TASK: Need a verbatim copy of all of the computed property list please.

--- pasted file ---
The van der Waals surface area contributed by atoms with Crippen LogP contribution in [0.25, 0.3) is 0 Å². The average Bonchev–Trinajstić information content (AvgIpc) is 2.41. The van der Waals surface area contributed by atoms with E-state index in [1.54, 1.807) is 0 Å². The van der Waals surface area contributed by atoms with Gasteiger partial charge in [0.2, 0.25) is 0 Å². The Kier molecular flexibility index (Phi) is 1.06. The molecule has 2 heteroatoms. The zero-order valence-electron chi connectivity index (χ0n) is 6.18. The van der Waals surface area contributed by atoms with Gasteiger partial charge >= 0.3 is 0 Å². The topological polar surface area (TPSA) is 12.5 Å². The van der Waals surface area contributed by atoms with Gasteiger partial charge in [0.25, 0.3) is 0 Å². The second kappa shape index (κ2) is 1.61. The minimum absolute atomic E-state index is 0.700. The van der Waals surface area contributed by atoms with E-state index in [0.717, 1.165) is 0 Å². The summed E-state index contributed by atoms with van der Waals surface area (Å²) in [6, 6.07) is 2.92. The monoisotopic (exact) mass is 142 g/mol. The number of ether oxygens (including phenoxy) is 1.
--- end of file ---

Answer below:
The van der Waals surface area contributed by atoms with Crippen LogP contribution in [0.25, 0.3) is 0 Å². The average Bonchev–Trinajstić information content (AvgIpc) is 2.41. The van der Waals surface area contributed by atoms with E-state index in [1.54, 1.807) is 0 Å². The van der Waals surface area contributed by atoms with Gasteiger partial charge in [0.2, 0.25) is 0 Å². The Kier molecular flexibility index (Phi) is 1.06. The molecule has 2 heteroatoms. The zero-order valence-electron chi connectivity index (χ0n) is 6.18. The van der Waals surface area contributed by atoms with Gasteiger partial charge >= 0.3 is 0 Å². The topological polar surface area (TPSA) is 12.5 Å². The van der Waals surface area contributed by atoms with Gasteiger partial charge in [0.25, 0.3) is 0 Å². The second kappa shape index (κ2) is 1.61. The minimum absolute atomic E-state index is 0.700. The van der Waals surface area contributed by atoms with E-state index in [0.717, 1.165) is 0 Å². The summed E-state index contributed by atoms with van der Waals surface area (Å²) in [6, 6.07) is 2.92. The monoisotopic (exact) mass is 142 g/mol. The number of ether oxygens (including phenoxy) is 1.